Academic journal article Business Education & Accreditation

Model to Evaluate Attrition/retention Decisions by Accountancy Diploma Students: Case Study Evidence from Sudan

Academic journal article Business Education & Accreditation

Model to Evaluate Attrition/retention Decisions by Accountancy Diploma Students: Case Study Evidence from Sudan

Article excerpt

ABSTRACT

Research to date which has analyzed attrition at universities and community colleges has tended to focus on clusters of factors which may or may not impact attrition. This paper extends the current literature and develops a model to evaluate attrition. Three core groups of factors which impact attrition are developed into a model. These are external factors, internal faculty factors, and demographic factors. The model was then tested on accounting students and the departmental head of a public institution offering accounting diploma programs in Sudan. The model identified many impacting factors from the three core groups. Satisfactory explanations were also available as to why other factors were not found significant, in this particular testing environment.

JEL: I20, 129, M10

KEYWORD: Attrition, Accountancy Diploma Students, Attrition Model, Sudan

INTRODUCTION

The demand for accounting trainees has increased in recent years. Accounting governing bodies such as AICPA (2004), note how current business and legal environments should be encouraging an expansion of the accounting profession. However, evidence suggests the supply of competent accountants is insufficient to meet the current demand. Fielding (2005) notes a UK research study by RHI (2001) which found that 40% of respondents reported their accounting firm had faced difficulty in recruiting staff with the right accounting skills, to fulfil their increased workload. Similarly, in Australia, difficulty in recruiting competent accountants is noted by CPA Australia (2011).

According to Glass and Oakley (2003) this lack of supply can be attributed in part to the shortage of accounting graduates. According to Byrne and Flood (2005) and French and Cappage (2011) in several developed countries, whereas the demand for business studies has increased, the number of accounting graduates has decreased. Bean and Bemardi (2005), and Sullivan (2006) stated that there is a lot of negative publicity surrounding the profession Rogers, Dillard and Yuthas (2005) noted that the accounting profession's appearance and reputation is based upon it being seen to act with the "highest sense of integrity". Enron and subsequent accounting scandals emanating from the global financial crisis, have contributed to the accounting profession's poor image and a loss of public trust in the profession. Heiat and Brown (2007), explained that this has led to a reduction in students considering majoring in accounting. Diamond (2005) stated that the accounting profession is heavily reliant upon accounting programs to produce trainee accountants any reduction in the number of accountancy graduates will impact the profession. Wilkerson (2010) further added that the accounting education can be viewed as underpinning the whole accounting profession.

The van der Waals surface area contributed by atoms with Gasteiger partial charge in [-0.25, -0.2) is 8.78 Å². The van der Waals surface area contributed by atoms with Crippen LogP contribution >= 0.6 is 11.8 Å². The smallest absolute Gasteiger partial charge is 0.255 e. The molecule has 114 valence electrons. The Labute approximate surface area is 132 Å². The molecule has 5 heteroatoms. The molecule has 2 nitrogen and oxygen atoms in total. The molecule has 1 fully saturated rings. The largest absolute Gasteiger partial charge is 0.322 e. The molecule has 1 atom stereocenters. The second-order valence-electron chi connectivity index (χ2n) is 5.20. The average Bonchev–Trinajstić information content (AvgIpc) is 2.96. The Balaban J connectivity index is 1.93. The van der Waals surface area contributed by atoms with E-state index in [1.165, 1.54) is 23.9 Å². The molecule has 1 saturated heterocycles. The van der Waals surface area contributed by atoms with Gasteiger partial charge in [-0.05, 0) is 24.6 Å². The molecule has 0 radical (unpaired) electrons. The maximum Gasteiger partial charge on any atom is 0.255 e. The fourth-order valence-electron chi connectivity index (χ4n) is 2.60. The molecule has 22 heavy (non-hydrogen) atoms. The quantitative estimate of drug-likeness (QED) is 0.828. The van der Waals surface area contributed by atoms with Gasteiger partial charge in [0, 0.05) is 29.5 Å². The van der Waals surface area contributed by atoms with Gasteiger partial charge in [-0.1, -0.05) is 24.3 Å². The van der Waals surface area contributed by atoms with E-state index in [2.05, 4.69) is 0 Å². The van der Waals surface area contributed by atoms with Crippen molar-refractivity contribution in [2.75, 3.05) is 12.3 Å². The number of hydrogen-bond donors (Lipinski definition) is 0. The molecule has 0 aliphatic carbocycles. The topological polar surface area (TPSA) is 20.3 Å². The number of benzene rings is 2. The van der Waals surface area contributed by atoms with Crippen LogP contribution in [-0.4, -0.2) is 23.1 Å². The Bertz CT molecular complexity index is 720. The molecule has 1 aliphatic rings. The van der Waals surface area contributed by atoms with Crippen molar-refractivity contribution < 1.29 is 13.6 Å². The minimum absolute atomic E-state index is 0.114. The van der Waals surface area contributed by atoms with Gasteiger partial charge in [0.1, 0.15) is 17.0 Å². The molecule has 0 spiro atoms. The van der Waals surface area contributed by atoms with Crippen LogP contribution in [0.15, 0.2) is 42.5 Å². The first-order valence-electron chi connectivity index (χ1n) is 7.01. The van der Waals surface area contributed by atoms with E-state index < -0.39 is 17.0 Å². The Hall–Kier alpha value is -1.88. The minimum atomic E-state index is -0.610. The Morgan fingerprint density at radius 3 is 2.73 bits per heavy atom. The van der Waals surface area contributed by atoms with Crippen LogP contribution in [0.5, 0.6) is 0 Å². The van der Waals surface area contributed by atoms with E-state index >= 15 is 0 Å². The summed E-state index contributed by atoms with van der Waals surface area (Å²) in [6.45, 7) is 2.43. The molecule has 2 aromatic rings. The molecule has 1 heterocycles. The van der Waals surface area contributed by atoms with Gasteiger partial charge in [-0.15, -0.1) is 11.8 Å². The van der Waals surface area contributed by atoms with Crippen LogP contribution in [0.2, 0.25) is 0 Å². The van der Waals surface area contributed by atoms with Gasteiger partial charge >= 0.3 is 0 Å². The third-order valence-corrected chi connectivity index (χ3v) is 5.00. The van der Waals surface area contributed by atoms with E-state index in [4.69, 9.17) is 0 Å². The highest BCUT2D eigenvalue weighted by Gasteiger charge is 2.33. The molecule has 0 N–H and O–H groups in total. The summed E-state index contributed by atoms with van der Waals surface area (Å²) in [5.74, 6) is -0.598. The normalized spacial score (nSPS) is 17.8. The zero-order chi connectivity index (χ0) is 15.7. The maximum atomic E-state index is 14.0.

Attracting potential students to study accounting is however only part of the issue. Retention of students within accounting programs during their studies, and to completion, is a separate and equally critical issue. Accountancy attrition has become gradually more significant in higher education. In this study, the term attrition is used to refer to a student dropping out completely, transferring to a different college, or changing their major. Definitions of what exactly attrition is can vary, so this definition is selected as it is consistent with Dera (2004, p. 3) among others.

Bowler (2009) notes that attrition rates for universities and community colleges average 30% in the first year. Whereas a certain percentage of students can always be expected to drop out Mulverry (quoted in AAP (2005) considered a rate of 10-14% to be acceptable for an institution). This percentage should be minimised as much as possible. The purpose of the current study therefore is to develop a comprehensive model with which to evaluate factors which impact upon attrition rates in accountancy programs. Such a model will contribute to the extant literature in several ways by:

(i) Adding to our understanding of the problems facing management of accounting training institutions, concerning low retention and high attrition rates among students;

(ii) Investigating the factors that cause high attrition rates in accounting programs; and

(iii) Comparing the attitudes of students to those of management, as to the most significant factors impacting attrition. …

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